The philandering pioneer whose profligacy left him a pauper

His legacy today are the magnificent Renaissance buildings in central Copenhagen; in 1648 they were the empty coffers he had drained on unnecessary wars

Female students are predominant on five out of the six Copenhagen University faculties (photo: iStock)
September 1st, 2012 7:09 am| by admin

We have a lot of reasons to be thankful for the reign of Christian IV, who was crowned king of Denmark and Norway in 1596 at the age of 19, although most of them are buildings. Take a short walk around inner-city Copenhagen, and his legacy is all-too evident in the form of the much-adored Renaissance structures. Shortly after his coronation, he launched ambitious building projects to transform the city of Copenhagen from a slum into a metropolis. 


While his inspiration to bring Copenhagen out of the Middle Ages and into the Renaissance came from southern Europe, he was also influenced by countries closer to home. A visit to northern Europe’s biggest armory in Dresden was enough for him to decide to build an even greater one in the heart of Copenhagen, which could equip an army of 60,000 men and naturally had a dock, so ships could sail straight in. The Dutch were also an inspiration for the king, who saw it as his duty to attract skilled traders to the city. This led to the creation of a man-made island designed to resemble Dutch settlements with tall narrow houses and canals running through the streets: Christianshavn. 


Remembered for the Round tower, by astronomers and romantics. ( Christian IV was hardly your typical Renaissance man. He was not very interested in studying or discussing the theoretical aspects of life. Instead, he was a practical man, who took great interest in technical subjects such as mechanics, shipbuilding and architecture. And he was extremely hands-on when it came to his building projects. He liked to keep an eye on the labourers’ work – often complaining to the foremen about the lumps in the mortar. 


The king’s love life was as ambitious as his building plans. He had more than 20 children with a number of women. He married Anna Kathrine of Brandenburg in 1597, but soon invited the queen’s maid into his chambers, who ended up giving birth to the king’s son just one day after the queen did the same. 


A few years after Queen Anna Kathrine’s death in 1612, Christian got married to Kirsten Munk, 17, who he was head-over-heels in love with. They lived together in his love nest – Rosenborg Castle – and she managed to give birth to at least ten children before their relationship ended in 1628, when Christian IV accused her of being unfaithful. He was probably right, as it normally takes one to know one. Historians describe Munk as the love of his life, and the king never recovered from the break-up. 


Despite Christian IV’s status as the most famous and longest reigning king in Danish history, he is also known among historians as one of the worst leaders in European history. Despite his majestic building projects, which included the creation of the Norwegian capital Oslo, his decisions to take Denmark into hopeless wars, which left the nation weak and impoverished, cannot be overlooked.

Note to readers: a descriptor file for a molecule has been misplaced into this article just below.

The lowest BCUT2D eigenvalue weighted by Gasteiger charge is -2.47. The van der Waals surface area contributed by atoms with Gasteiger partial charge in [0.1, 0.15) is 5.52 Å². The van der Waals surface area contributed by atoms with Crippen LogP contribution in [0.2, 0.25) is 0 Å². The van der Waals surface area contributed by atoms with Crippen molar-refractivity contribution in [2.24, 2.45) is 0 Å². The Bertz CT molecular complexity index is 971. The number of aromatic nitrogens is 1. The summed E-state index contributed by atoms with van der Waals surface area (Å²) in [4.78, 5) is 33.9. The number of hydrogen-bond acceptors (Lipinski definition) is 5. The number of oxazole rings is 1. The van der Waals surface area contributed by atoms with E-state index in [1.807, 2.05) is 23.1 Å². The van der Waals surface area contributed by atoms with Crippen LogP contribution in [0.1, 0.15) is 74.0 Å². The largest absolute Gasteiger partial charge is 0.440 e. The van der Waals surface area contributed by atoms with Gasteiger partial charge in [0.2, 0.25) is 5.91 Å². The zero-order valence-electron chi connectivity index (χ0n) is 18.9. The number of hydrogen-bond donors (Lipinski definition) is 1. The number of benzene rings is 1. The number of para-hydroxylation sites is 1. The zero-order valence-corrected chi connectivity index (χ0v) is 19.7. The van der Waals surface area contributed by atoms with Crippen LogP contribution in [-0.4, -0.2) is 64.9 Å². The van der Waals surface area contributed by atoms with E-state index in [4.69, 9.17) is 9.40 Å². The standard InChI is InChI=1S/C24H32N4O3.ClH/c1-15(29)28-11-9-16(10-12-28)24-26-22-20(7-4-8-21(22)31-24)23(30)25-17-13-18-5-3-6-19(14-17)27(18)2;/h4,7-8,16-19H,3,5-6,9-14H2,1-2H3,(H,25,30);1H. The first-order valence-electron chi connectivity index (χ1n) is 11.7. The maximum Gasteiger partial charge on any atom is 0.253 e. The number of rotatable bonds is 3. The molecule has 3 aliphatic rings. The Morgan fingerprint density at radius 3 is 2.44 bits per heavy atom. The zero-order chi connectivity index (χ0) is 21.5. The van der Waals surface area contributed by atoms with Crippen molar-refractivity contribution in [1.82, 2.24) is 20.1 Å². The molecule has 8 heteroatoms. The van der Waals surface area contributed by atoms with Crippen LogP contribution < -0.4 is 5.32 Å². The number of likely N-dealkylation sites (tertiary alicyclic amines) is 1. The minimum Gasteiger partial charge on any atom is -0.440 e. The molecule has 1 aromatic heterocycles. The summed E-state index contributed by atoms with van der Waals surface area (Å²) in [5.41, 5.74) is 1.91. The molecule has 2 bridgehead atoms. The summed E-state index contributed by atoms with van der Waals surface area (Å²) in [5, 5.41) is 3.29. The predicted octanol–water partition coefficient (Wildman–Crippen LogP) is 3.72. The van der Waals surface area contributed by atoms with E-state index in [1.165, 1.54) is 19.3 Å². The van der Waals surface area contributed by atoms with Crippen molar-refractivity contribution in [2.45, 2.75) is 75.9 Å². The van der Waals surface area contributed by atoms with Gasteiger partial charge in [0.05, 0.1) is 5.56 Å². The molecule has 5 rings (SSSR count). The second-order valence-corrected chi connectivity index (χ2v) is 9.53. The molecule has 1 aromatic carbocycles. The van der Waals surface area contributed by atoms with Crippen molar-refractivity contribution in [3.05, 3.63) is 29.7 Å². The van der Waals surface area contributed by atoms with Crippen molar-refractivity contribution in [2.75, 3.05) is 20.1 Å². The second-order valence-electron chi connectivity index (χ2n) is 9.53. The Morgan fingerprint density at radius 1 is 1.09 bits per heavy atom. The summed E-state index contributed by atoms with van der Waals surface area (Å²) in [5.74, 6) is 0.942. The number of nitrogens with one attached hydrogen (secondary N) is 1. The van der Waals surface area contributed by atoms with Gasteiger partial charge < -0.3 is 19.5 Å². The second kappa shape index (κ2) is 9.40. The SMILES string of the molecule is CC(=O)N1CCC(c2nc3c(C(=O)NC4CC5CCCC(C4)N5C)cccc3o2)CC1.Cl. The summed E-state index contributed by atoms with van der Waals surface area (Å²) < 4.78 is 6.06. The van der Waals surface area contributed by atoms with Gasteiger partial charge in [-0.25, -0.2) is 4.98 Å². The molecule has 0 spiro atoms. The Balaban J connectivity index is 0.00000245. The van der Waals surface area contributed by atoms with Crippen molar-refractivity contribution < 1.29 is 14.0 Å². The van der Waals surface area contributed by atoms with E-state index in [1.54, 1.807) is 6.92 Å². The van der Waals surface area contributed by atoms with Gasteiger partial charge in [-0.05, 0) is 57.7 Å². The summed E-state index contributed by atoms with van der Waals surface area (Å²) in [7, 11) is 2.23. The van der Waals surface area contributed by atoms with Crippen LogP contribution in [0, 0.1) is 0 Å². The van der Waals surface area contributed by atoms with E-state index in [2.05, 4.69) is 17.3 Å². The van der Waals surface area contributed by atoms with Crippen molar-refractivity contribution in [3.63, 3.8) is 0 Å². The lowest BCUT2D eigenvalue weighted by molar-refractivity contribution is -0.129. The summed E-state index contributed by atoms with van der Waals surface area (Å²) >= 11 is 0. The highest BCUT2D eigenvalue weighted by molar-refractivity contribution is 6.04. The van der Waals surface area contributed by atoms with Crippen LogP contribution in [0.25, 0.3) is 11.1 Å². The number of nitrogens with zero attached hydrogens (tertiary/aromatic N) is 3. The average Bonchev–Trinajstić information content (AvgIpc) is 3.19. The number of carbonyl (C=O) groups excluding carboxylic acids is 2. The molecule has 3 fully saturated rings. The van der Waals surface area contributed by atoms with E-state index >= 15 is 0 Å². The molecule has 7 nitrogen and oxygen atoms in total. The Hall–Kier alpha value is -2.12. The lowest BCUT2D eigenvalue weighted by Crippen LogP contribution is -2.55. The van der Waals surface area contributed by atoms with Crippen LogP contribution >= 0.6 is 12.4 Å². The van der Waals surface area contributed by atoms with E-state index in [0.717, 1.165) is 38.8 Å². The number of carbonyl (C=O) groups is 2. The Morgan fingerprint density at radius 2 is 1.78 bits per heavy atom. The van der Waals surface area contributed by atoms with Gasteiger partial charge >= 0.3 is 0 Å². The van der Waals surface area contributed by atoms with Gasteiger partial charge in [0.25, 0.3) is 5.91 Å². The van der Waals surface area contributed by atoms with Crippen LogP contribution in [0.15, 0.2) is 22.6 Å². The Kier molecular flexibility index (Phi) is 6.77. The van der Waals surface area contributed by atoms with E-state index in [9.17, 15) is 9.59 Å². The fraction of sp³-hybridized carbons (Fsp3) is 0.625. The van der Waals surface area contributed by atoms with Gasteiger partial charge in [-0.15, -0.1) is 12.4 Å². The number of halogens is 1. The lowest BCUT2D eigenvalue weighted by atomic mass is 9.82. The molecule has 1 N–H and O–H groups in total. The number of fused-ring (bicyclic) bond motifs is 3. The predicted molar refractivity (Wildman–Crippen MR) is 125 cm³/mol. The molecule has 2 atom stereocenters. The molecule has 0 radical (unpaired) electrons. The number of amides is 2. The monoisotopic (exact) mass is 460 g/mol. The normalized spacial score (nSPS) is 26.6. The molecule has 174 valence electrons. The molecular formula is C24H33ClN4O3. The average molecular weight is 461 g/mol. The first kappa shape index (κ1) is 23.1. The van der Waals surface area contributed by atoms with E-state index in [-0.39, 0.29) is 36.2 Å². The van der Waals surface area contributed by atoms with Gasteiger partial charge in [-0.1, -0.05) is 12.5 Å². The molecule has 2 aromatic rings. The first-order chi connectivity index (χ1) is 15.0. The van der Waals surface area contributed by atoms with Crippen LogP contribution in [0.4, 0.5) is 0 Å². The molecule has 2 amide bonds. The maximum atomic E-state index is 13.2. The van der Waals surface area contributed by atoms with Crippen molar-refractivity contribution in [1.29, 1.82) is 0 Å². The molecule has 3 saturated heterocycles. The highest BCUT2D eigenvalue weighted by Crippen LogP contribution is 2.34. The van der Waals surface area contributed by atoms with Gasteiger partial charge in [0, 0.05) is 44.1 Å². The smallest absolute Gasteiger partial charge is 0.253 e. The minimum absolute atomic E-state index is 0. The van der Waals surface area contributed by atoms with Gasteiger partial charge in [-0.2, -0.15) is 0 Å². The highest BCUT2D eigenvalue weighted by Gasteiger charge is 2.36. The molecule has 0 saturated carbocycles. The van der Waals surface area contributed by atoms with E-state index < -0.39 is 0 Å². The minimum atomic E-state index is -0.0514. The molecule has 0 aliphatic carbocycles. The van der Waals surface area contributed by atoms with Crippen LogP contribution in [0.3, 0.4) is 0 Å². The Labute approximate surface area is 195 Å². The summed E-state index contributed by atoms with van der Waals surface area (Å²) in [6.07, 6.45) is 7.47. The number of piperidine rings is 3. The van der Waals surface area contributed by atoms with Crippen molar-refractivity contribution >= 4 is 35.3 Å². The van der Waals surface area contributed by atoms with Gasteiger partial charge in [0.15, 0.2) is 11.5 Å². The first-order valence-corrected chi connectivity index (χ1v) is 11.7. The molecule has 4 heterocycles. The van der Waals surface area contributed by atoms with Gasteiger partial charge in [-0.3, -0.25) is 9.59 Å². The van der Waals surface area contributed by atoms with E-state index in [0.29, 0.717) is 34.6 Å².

ChristianÂ’s proudest creation: Rosenborg Slot, still magnificent today. (Photo:Rosenborg slot)

The king’s decision to drag Denmark into the Thirty Years’ War (1618-1648) was an enormous mistake, which would change the course of Danish history. Despite countless warnings from his advisors, the king in 1625 decided to defy the Privy Council and side with the Protestant forces against the Catholics. He promptly declared war against the powerful Catholic German emperor, calling on all the German Protestant princes to join him. He even decided that he would lead the troops into battle. 


But his abilities on the battlefield didn’t match those on the construction site. This was a different type of mortar. He rode the forces into a deathtrap set by the Catholic troops, from which he fled while most of his troops perished. Of the 20,000 horsemen who took to the field in the king’s first battle, only 80 returned! 


And it didn’t stop there. Within two years Jutland was occupied by the Catholic forces, and the king’s war efforts, combined with the Catholic raids in Jutland, threatened to bankrupt a nation that had been richer than rich when Christian IV first came to power. He eventually surrendered to the victorious Catholics in 1629, but miraculously avoided surrendering any land, on the proviso that he would never interfere with German affairs again. 


The Museum of Copenhagen, apparently modelled on farm buildings. (Photo:Museum of Copenhagen)Meanwhile, Denmark’s perennial rival Sweden was in the ascendancy, growing in strength and successfully championing the Scandinavian Protestant cause, thanks to generous funding from their French allies. It represented a definite shift of power in the region, and in 1643 the Swedes attacked Denmark. 


Soon all of Jutland became occupied, and the now 67-year-old Christian decided to lead his naval forces against the Swedes at the Battle of Kolberger Heide off the coast of present day Kiel in Germany.  


On the deck of his ship, in the midst of battle, the unfortunate king lost an eye as a Swedish cannonball struck the deck and sent shrapnel splintering in all directions. The king bravely fought on and did not receive treatment until after he had led the Danish forces to a narrow victory. He then kept the shrapnel once it was removed to make earrings for his lover. 


Despite the narrow defeat, the Swedes won the war, and Denmark’s dominance in the region was over. Just two decades earlier, Christian’s economic policies had made him one of the richest kings in Europe. But when he died in 1648, after 52 years in power, his heir, Frederik III, was left with an impoverished and weakened nation – and a powerful enemy across the water. 

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